As an aside: http://www.aviationweek.com/aw/blogs/defense/inde

"" “Our development efforts are focused on a free-flooding SWCS that requires no external diver delivery system modification,” Capt Sullivan said at the AUVSI unmanned systems program review conference in Washington DC. ""

It seems like the guy assumed that due to its shape that it would be a dry setup. However, the present SDV superficially looks like this.

The links I posed to Sea Dagger and the Andrasta refer to legit minisubs, and I suspect the Sea Dagger is something more akin to what the author was thinking about.


C.E. September 21, 2011 at 3:23 pm

I agree with you Brian. Joe's comment "The ASDS used an oddball (and as it turned out, inherently unsafe) rectangular cross-sectioned pressure hull", is a major screw up. Joe is either an idiot or he is deliberately attempting to mislead those ignorant of the actual ASDS design. Personally I think that Joe knows better but is being opportunistic. From the outside ASDS appears rectangular because of the external panels (cowling if you will), surrounding the pressure hull which are flat. I assure you that the pressure hull underneath is indeed cylindrical. To me there is an obvious bias in this article. I think that the article has exposed Joe's ability to willingly avoid objectivity in favor of a play for the stage.


anon September 21, 2011 at 3:41 pm

You have got to be kidding me…butthurt much?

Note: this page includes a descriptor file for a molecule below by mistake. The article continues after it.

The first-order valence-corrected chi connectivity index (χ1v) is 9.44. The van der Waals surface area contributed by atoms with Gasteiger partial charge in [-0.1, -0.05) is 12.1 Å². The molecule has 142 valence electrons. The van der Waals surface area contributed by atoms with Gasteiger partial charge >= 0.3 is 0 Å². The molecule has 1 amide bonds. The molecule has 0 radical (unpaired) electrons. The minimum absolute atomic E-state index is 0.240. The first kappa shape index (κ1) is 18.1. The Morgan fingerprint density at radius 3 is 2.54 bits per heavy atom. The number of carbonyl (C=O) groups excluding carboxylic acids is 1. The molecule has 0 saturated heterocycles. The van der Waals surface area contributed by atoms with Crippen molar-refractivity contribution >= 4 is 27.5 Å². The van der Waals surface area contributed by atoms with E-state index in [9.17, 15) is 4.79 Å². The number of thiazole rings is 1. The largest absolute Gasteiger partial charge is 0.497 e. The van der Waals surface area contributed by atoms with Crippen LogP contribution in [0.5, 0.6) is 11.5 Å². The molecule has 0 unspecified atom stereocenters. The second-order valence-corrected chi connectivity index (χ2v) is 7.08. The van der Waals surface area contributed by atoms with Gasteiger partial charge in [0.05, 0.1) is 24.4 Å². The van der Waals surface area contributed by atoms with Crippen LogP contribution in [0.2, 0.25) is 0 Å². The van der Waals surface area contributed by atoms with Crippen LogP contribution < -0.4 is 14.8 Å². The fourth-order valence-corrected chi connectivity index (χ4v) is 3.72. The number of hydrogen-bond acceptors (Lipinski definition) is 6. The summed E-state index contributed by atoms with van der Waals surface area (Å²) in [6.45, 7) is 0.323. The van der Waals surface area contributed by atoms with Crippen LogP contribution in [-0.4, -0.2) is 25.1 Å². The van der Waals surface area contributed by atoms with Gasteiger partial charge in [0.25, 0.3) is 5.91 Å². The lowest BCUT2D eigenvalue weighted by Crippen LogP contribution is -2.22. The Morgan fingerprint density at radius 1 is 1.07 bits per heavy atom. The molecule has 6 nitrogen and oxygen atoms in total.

Joe Buff July 21, 2011 at 5:29 pm

Guest: Good question! Teledyne's Media Contact (listed on their press release that essentially verbatim became the UPI wire service article picked up in the media)
was unable (yet) to return my voicemail earlier this week asking for any more UNCLASS info on their internal mockup etc. The AviationWeek item that Blight helpfully posted above is dated 7 March '08, about an unmanned undersea vehicle conference the week before then. The full item discusses both the SWCS and some UUV programs. It says the SWCS project was meant to replace the free-flooding SEAL Delivery Vehicle. Some of the interesting blog comments posted there suggest some ongoing confusion re SDV vs. ASDS. My piece on DT above tried to focus on lessons to be learned from ASDS for a "wish list" SEAL undersea transport vehicle. This whole fascinating and vital (and controversial) area can easily fill whole books. Alas the DT word count limit is just a few hundred words! Which is the great value of the Comments give-and-take.


Greg C February 23, 2012 at 2:10 pm

I could design, build and demonstrate a vehicle like this for a fraction of the cost.


Sandy September 3, 2014 at 12:06 pm

no you couldn't – you would never get past the Deep Submergence NAVSEA standards for life support nor get past the submariner's standards for it being on the back of a submarine.


Sandy September 3, 2014 at 12:07 pm

Interesting posts. I was the first SEAL Co-pilot of the ASDS for 5 years including being the department head until early 2002. Amazingly, NAVSEA and SOCOM are trying to reinvent the wheel after the first vehicle was lost due to the new L-ION batteries. Interestingly, they have not asked any of the original guys for lessons-learned.